Plastics Information

What is Injection Molding?

Injection molding is by far the primary process for converting plastics into useful plastic widgets. Just about all of us touch an injection molded widget every hour of every day. All thermoplastics can be injection molded with a few exceptions like polyimides and PTFE to name a few. Injection molding takes pelletized materials and heats them up to the point where they can flow properly through the injection process. The hot, molten material is then injected into a closed mold to create the desired part or shape. Then, after the part cools, the part is removed from the mold.

Advantages of injection molding:

-Extremely high output rates.

– Inserts and fillers can be used with this process.

– Process can be completely automated and run with little downtime.

– Scrap from the process can be ground and reused into the process.

– Small, complex parts can be molded economically.


-No cost effective for short runs.

-Large capital investment in equipment and overhead required.

-Molds can be very expensive requiring large runs to justify ROI of tooling.

-Requires a high degree of design and process expertise and experience to produce good parts and have low scrap rates.

-Thick cross sections can not be easily or reliable produced.

Injection molding will always be the number one way that large volume plastic parts are produced. When a part volume is too small or need to be tested before a final investment is made in tooling, machiend plastic stock shapes are the go to method for producing reliable plastic parts.

Plastics Machining

What is Casting?

Casting involves introducing a liquefied plastic into a mold and allowing it to solidify. In contrast to molding and extrusion, casting relies on atmospheric pressure to fill the mold rather than using significant force to push the plastic into the mold cavity. Some polymers have a viscosity similar to bread dough even when they are at elevated temperature so they are not candidates for the casting process. Examples of this are polymers like POM, PC, PP and many others. Casting includes a number of processes that take a monomer, powder or solvent solution and pur them into a mold. They transition from liquid to solid by either evaporation, chemical action, cooling or external heat. The final product can be removed from the mold once it solidifies.

Casting has several advantages:

-Cost of equipment, tooling and molds are low.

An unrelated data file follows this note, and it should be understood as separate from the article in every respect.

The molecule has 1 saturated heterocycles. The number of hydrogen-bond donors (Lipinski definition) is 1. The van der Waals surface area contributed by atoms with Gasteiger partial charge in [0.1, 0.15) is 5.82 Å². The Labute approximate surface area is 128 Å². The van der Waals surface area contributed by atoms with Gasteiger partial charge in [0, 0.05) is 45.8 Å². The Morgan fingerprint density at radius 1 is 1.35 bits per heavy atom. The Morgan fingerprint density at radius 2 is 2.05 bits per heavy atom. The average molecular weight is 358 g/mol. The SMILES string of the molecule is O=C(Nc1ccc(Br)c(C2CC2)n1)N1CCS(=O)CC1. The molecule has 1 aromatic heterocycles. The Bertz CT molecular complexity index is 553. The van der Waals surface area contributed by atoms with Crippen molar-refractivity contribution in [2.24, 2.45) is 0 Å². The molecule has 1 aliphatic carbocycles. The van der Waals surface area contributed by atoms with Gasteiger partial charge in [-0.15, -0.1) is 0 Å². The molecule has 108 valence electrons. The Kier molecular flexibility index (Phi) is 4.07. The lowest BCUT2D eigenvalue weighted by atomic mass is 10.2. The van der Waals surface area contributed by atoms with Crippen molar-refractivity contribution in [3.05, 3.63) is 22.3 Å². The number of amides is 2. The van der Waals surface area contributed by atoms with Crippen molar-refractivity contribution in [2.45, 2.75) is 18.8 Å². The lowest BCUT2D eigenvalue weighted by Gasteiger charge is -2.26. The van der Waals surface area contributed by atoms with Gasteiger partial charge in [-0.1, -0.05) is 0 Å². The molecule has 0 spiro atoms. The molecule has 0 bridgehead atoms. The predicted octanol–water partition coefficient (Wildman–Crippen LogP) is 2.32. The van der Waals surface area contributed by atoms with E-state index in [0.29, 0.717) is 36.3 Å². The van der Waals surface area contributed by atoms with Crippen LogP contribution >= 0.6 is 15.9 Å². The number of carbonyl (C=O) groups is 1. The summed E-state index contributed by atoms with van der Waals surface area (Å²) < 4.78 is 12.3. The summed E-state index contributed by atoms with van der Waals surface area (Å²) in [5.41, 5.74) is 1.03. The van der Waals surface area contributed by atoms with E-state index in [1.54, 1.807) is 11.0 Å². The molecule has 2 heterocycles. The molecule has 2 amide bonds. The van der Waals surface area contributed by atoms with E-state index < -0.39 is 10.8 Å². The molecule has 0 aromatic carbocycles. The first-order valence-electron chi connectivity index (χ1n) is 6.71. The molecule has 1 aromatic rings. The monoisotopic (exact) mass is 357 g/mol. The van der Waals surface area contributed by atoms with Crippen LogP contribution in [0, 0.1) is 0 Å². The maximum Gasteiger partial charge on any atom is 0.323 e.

-The process is not complex.

-Products have little or no internal stress.

Casting can have some disadvantages:

-The output rate is slow and has long cycle times.

-Dimensional tolerances are not very good.

-Moisture and air bubbles can be difficult to manage and may cause problems.

There is a vast array of materials than can be cast. Nylon Type 6 is one of the most popular and commonly used cast products. You can see some of our product offering by clicking on this link. Polyurethanes are another example of cast materials we offer. Either way, the casting process is often times the preferred method providing large size stock shapes for machining parts. Make the most of this process by optimizing your part blank with a near net cast shape, give us a call and we can explain how.

Plastics Information

What is Extrusion?

The word extrusion is taken from the Latin word extrudere meaning (ex) out and (trudere) to push. In the extrusion process, a pellet or dry powder plastic is heated and forced through a die. The majority of extrusion is done by screws although ram extrusion is still used for UHMW powder specifically. The screws will melt and mix the material and force it out of the opening in the die. An extruder can either be single barrel or twin screw/double barrel equipment. The material being extruded determines what which extrusion technology is required. Double barrel extruders are primarily use for compounding in line of basic plastics with different plasticizers, fillers, colorants and other ingredients. Extrusion lends itself to make tube, rod, profiles, film or sheet plastic products in a variety of widths and thicknesses.

Extrusion is one of the primary ways machine stock shape plastics are made. Extrusion has several advantages:

-The high output (compared to other processes) offers lower material costs.

-Depending on the volume, there can be a greater variety in width and length options to maximize yields.

-Relatively low tooling costs.

Extrusion can have some disadvantages:

-Thickness limits for some materials.

-From a machining standpoint, the material may have a higher level of stress in the sheet making secondary or post manufacturing annealing necessary to help relieve stress so the stock shape is more machinable.

– Close tolerance shapes are difficult to achieve.

-Limited to shapes of uniform cross sections (along the length).

Extrusion is one of the most common ways to produce plastic stock shapes. When done by a reputable extruder, using the highest quality materials the machining of these stock shapes can be a successful part of any job shops business. To find the widest selection of quality stock shapes for machining, just click here.